Acts 29: Churches Planting Churches

Have you ever wondered what it would’ve been like to plant a church in 16th-century Geneva? Imagine starting a new church at the center of what’s come to be known as the Protestant Reformation. At the very least, it would’ve been nice to talk with John Calvin (and others) about life and pastoral ministry.

Even 500 years later, there’s still much we can learn from Calvin and his compatriots that’s applicable to our ministry today. This is why I’m thankful that a friend encouraged me to read Calvin’s Company of Pastors at the end of 2018.

Calvin’s Legacy

Calvin’s legacy is due—in large part—not simply to his writings, but also his gathering a “company” of other ministers around him. As he did this, he established institutions, practices, and structures that would positively affect people for centuries.

Calvin’s Company of Pastors gives church planters a fascinating and insightful window into the practices of 16th-century Genevan church ministry. And as I’ve discovered, there’s surprising contemporary relevance for us as we seek to faithfully plant healthy churches.

Church-planting pastors will find Calvin’s work relevant in any ministry season. Here are four.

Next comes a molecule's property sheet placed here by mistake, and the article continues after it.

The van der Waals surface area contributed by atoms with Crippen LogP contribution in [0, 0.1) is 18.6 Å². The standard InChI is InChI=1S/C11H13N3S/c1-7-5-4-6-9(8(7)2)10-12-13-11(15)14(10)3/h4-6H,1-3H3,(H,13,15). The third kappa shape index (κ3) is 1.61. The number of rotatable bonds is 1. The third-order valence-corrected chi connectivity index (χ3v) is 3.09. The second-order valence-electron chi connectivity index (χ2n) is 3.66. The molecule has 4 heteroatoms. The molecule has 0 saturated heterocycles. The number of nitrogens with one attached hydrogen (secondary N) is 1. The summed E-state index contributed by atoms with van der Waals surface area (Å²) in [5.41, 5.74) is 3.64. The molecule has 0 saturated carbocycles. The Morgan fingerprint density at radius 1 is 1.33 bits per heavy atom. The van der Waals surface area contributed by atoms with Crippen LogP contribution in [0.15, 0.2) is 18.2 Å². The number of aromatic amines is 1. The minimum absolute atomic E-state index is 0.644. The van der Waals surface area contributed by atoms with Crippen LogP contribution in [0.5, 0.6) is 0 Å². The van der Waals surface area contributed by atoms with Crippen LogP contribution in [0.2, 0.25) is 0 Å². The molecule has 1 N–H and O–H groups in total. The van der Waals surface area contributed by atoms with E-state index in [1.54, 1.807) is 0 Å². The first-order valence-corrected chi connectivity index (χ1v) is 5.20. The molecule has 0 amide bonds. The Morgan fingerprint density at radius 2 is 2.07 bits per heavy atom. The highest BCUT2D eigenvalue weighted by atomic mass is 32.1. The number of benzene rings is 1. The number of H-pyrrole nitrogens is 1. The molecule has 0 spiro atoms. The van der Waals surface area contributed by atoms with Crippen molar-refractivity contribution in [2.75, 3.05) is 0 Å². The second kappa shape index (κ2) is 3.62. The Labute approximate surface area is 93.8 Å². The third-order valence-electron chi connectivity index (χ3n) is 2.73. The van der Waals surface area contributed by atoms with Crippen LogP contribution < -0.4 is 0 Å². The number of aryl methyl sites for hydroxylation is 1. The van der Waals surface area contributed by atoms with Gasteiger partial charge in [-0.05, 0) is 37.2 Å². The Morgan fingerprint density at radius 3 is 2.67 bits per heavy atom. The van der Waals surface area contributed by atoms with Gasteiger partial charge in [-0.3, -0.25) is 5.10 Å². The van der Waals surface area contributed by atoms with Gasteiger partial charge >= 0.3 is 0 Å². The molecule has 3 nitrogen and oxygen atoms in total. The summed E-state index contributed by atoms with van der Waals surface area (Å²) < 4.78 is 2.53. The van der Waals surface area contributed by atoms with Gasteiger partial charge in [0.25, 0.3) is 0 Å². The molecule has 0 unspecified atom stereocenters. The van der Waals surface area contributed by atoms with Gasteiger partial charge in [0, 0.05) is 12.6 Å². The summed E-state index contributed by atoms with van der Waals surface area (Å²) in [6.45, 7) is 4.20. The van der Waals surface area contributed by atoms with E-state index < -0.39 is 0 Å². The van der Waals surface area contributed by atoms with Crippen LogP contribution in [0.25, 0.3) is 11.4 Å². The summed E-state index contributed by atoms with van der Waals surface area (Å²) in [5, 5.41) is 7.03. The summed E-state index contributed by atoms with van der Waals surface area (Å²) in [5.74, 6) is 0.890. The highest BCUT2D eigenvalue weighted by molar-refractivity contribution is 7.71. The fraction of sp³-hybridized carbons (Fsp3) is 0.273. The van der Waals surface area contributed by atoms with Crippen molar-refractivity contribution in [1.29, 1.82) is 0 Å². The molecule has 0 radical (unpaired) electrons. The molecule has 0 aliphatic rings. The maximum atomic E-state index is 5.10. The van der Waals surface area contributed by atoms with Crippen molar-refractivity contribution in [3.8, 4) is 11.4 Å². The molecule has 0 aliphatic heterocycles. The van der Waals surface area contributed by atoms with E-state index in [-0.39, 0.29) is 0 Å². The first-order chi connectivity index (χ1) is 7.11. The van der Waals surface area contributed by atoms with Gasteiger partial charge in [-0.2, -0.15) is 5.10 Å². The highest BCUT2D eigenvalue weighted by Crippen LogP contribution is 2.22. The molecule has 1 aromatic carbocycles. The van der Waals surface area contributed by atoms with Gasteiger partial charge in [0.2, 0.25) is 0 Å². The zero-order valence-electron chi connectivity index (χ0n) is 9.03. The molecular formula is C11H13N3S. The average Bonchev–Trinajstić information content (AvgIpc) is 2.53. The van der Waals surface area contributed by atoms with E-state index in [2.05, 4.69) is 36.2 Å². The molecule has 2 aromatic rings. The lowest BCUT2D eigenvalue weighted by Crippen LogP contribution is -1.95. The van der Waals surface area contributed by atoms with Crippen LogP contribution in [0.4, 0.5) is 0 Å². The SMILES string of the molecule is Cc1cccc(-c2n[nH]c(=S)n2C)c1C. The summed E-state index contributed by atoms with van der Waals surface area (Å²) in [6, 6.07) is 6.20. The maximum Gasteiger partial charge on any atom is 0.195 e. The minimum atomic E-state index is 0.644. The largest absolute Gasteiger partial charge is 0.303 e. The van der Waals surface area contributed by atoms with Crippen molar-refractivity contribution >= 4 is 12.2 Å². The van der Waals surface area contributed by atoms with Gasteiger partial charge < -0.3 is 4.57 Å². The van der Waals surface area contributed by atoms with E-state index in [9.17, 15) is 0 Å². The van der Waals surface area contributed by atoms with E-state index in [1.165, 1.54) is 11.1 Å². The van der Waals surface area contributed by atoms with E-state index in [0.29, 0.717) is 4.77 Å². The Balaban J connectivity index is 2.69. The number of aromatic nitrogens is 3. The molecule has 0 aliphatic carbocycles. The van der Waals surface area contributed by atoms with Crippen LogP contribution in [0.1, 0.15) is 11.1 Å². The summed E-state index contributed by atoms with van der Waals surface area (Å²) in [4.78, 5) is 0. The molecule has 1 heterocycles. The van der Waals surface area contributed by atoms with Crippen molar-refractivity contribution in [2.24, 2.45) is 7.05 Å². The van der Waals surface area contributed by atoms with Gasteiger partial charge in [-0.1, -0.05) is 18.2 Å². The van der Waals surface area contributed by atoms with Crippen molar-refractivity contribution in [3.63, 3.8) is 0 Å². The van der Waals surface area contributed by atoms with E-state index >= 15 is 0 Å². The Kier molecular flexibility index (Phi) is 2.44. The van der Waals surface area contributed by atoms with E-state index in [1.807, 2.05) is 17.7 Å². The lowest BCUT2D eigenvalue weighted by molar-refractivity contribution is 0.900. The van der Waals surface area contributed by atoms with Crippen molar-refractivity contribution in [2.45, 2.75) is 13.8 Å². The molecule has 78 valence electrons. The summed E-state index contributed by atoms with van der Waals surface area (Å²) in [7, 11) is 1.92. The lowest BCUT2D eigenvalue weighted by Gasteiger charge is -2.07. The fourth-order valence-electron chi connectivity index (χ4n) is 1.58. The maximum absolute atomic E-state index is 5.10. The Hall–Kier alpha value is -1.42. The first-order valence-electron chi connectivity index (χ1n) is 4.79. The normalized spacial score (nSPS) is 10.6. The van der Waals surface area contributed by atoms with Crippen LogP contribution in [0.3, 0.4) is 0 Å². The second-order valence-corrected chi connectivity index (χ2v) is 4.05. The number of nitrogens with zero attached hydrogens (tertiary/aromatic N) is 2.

1. When we feel isolated

In modern-day Western culture, the self rules. And this reality no doubt shapes our understanding and experience of the Christian life and, therefore, pastoral ministry. This—among other things—can cause church planters to feel isolated, frustrated, and burned out. In the worst cases, it can lead to leaving the ministry altogether.

As I read about Calvin’s ministry, one thing that struck me is how he sought to actively foster a city-wide ministry mentality in Geneva. He consistently invested in the lives of other local pastors, often at great cost to himself and his ministry.

Calvin consistently invested in the lives of other local pastors, often at great cost to himself and his ministry.

For example, Calvin organized a weekly Friday-morning gathering where local pastors would listen to and critique an exegetical talk. They would then spend the remainder of the morning praying together and encouraging one another to press on in their respective ministries. It’s evident Calvin understood the deep need for mutual encouragement and support in pastoral ministry.

So I’ve had to ask myself: Am I more concerned with building my own ministry than I am about God being glorified through all the local churches in my city? Are there ways I could help to foster a generous city-wide vision in my context? I’ve tried to intentionally schedule time with other local pastors, get to know them, their churches, and actively look for ways to bless and encourage them.

2. When we’re distracted by the latest ministerial ‘silver-bullet’

Central to all that took place in the Protestant Reformation was an unwavering commitment to the Word of God. This was evident in the expositional preaching, public prayers, and numerous writings. Additionally, Genevan pastors—under Calvin’s influence—sought to visit every household under their care each year—with the aim of knowing their sheep well and privately opening up the Word with each of them.